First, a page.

Warsaw, 5th December 2018
The grey economy of tobacco products is in decline, but still too large – further changes necessary
The grey economy of cigarettes in Poland has decreased by almost 30%, but it is still more than the average in the European Union. It is necessary to take further steps in the fight against this phenomenon – according to the latest report of the Union of Entrepreneurs and Employers “Grey market for tobacco products. Diagnosis, proposals for solutions”.
Regardless of the definition of the informal economy, there is no doubt that this is a harmful phenomenon, and those sectors are particularly vulnerable and exposed to it where the “bonus” for illegal activity is the highest. One of them is the tobacco sector. As a result of unreasonable excise tax increases and the lack of adequate legislative activity, the share of the grey economy in the consumption of cigarettes in Poland, according to the consulting firm KPMG, reached almost 17% in 2015. This would mean that almost one in five cigarettes smoked in our country came from an illegal source.
“The situation back then was dramatic,” claims Cezary Kaźmierczak, President of the Union of Entrepreneurs and Employers. “We saw the effects of further excise tax increases, and we warned that the problem would only deepen. It seems that the collapse in 2014 sobered many people up and they came to the conclusion that it was probably not the best idea to increase this tax so rapidly and drastically, since the budget didn’t profit from that, and the illegal market was expanding.”
Apart from the unreasonable tax policy, there were no specific legislative actions. Dried tobacco, for example, were taxed, but there was no wider, systemic approach to fighting the grey zone. The focus was on solving problems in an ad hoc manner that were especially evident in a given period. It was not until 2015 that a broader campaign to fight the informal economy of tobacco products was launched. A register of intermediary tobacco entities was introduced, an obligation to deposit excise security was imposed on these entities, and an obligation to keep records of dried tobacco was introduced. Then, in 2017, the “tobacco package” was implemented. It provided comprehensive tools to supervise and monitor the market for growing, producing and selling tobacco.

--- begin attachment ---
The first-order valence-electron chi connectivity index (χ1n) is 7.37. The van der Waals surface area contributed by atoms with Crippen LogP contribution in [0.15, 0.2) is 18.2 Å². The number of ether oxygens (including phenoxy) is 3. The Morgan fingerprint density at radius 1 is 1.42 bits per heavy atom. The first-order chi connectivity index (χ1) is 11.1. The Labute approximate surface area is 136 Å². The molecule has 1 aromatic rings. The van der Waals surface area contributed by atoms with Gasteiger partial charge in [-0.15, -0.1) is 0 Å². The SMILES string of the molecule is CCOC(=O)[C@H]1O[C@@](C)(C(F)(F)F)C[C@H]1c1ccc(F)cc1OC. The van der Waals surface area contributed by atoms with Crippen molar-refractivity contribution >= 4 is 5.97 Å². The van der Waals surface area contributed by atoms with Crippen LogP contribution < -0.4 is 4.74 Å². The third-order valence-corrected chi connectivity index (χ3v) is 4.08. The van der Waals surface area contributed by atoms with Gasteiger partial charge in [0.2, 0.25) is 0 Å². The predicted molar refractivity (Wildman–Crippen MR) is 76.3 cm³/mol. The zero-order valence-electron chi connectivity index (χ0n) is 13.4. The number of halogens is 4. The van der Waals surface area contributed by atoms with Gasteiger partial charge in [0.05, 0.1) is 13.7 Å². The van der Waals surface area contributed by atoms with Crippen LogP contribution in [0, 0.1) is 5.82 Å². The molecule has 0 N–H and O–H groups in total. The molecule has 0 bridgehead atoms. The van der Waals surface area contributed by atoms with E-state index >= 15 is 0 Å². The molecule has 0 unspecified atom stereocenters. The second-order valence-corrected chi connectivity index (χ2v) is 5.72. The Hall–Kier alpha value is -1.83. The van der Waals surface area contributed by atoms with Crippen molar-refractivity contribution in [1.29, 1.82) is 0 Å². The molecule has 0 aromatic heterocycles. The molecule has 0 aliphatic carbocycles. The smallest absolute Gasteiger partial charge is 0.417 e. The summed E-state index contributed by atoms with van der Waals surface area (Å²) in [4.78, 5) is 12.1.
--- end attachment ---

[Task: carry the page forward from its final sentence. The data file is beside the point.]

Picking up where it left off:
One didn’t have to wait long for the results – the share of the grey zone in the cigarette market in Poland amounted to 12.1% according to KPMG experts. It is almost 30% less than in 2015, but at the same time almost 30% more than the average for the European Union. This means that there is still much to do in the fight against grey economy.
“The main area to be improved are the regulations included in the penal fiscal code and detailed criminal provisions relating to the illegal circulation of excise goods,” says Katarzyna Włodarczyk-Niemyjska, Director of the Law and Legislation Department at the Union of Entrepreneurs and Employers. “Presently, the provisions are inadequate to the specificity of prohibited acts related to this trade, and sanctions are insufficiently related to the losses for the state budget. We postulate on the pages of our report to change this state of affairs.”
As it is emphasised in the document, the need for further actions aimed at fighting the informal market of tobacco products in becoming rather urgent, because at least two significant risk factors appear on the horizon: the ban on sales of menthol cigarettes entering into force in 2020, as well as the potentially too high increase in the minimum level of excise duty on tobacco products required by the tobacco directive. Both these changes, the former being certain and the latter so far only plausible, can significantly affect the growth of the grey economy of tobacco products in Poland, and this would result in measurable losses both on the side of legally operating entities and the State Treasury.